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Criminal Justice

Police Commission Postpones Vote on Reappointment of LAPD Chief Moore

LAPD Chief Michel Moore, in uniform.
LAPD Chief Michel Moore.
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The Los Angeles Police Commission has postponed a planned Jan. 10 vote on whether to reappoint LAPD Chief Michel Moore to a second five-year term, according to the panel’s president.

The vote had been scheduled just two weeks after Moore announced his intention Tuesday to seek another term. Also on Tuesday, Commission President William Briggs issued his own statement essentially endorsing a second term, saying the LAPD would “greatly benefit from [Moore’s] continued stewardship.”

Briggs' remarks raised questions about whether the commission was rushing the decision without input from new Mayor Karen Bass or adequate public comment.

“After consultation with the mayor, we’re going to take public comment on the 10th, but we are not going to take a vote at that time,” Briggs told LAist in a brief interview Friday. He gave no further explanation for the delay and said no date for a vote has been scheduled.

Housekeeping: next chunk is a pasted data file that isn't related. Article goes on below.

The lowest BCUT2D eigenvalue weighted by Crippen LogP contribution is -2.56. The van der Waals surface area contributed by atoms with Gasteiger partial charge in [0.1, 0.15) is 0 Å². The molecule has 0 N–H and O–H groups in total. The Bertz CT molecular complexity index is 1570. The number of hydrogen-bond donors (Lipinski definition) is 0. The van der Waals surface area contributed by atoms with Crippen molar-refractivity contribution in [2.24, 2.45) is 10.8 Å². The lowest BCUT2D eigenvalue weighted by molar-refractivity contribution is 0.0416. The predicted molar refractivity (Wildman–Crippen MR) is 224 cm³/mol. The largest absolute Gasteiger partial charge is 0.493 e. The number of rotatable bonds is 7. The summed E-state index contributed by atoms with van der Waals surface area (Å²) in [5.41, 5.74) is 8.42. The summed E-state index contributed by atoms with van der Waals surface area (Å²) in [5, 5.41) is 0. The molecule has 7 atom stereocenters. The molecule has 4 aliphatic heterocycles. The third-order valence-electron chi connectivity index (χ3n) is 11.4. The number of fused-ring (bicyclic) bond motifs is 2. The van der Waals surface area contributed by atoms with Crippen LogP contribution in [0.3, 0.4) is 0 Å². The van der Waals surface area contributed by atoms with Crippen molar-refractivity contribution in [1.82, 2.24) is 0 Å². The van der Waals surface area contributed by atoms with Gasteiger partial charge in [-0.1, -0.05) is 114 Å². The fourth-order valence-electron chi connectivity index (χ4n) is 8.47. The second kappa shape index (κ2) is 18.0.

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“Right now, we are still working out those details,” Briggs said.

In his statement Tuesday, Moore had touted his accomplishments. “Over the course of the last four and a half years, we have accomplished significant reforms, enhanced training, and expanded transparency and accountability,” he said. “While much has been accomplished, there remains more work to be done.”

But Moore, 62, has faced criticism from police reform groups over the department’s alleged excessive use of force during the 2020 George Floyd demonstrations and an uptick in shootings by his officers of unarmed and mentally ill people in 2021.

Moore joined the LAPD in 1981. Former Mayor Eric Garcetti first appointed him chief in 2018.

With Moore's formal request for a second term, the commission has three months to decide whether to give him five more years in office.

All five current members were appointed by Garcetti.

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